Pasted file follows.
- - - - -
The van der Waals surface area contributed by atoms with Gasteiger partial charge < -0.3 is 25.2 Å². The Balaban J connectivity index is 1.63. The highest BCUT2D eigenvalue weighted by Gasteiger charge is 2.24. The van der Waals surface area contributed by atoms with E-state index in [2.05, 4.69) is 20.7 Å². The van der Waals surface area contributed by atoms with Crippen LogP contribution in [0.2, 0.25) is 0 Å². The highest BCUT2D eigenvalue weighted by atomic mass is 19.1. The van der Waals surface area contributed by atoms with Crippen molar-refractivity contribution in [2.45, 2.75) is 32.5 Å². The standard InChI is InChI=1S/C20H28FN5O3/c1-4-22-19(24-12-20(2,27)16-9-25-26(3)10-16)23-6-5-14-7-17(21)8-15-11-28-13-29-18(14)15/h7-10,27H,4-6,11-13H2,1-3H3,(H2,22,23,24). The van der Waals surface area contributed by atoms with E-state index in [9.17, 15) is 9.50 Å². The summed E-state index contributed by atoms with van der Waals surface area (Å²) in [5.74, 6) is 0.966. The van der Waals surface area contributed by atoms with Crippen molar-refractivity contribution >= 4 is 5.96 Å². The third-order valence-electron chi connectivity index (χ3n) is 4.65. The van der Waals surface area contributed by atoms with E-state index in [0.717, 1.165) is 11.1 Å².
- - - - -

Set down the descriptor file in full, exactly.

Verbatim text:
The van der Waals surface area contributed by atoms with Gasteiger partial charge < -0.3 is 25.2 Å². The Balaban J connectivity index is 1.63. The highest BCUT2D eigenvalue weighted by Gasteiger charge is 2.24. The van der Waals surface area contributed by atoms with E-state index in [2.05, 4.69) is 20.7 Å². The van der Waals surface area contributed by atoms with Crippen LogP contribution in [0.2, 0.25) is 0 Å². The highest BCUT2D eigenvalue weighted by atomic mass is 19.1. The van der Waals surface area contributed by atoms with Crippen molar-refractivity contribution in [2.45, 2.75) is 32.5 Å². The standard InChI is InChI=1S/C20H28FN5O3/c1-4-22-19(24-12-20(2,27)16-9-25-26(3)10-16)23-6-5-14-7-17(21)8-15-11-28-13-29-18(14)15/h7-10,27H,4-6,11-13H2,1-3H3,(H2,22,23,24). The van der Waals surface area contributed by atoms with E-state index in [9.17, 15) is 9.50 Å². The summed E-state index contributed by atoms with van der Waals surface area (Å²) in [5.74, 6) is 0.966. The van der Waals surface area contributed by atoms with Crippen molar-refractivity contribution >= 4 is 5.96 Å². The third-order valence-electron chi connectivity index (χ3n) is 4.65. The van der Waals surface area contributed by atoms with E-state index in [0.717, 1.165) is 11.1 Å².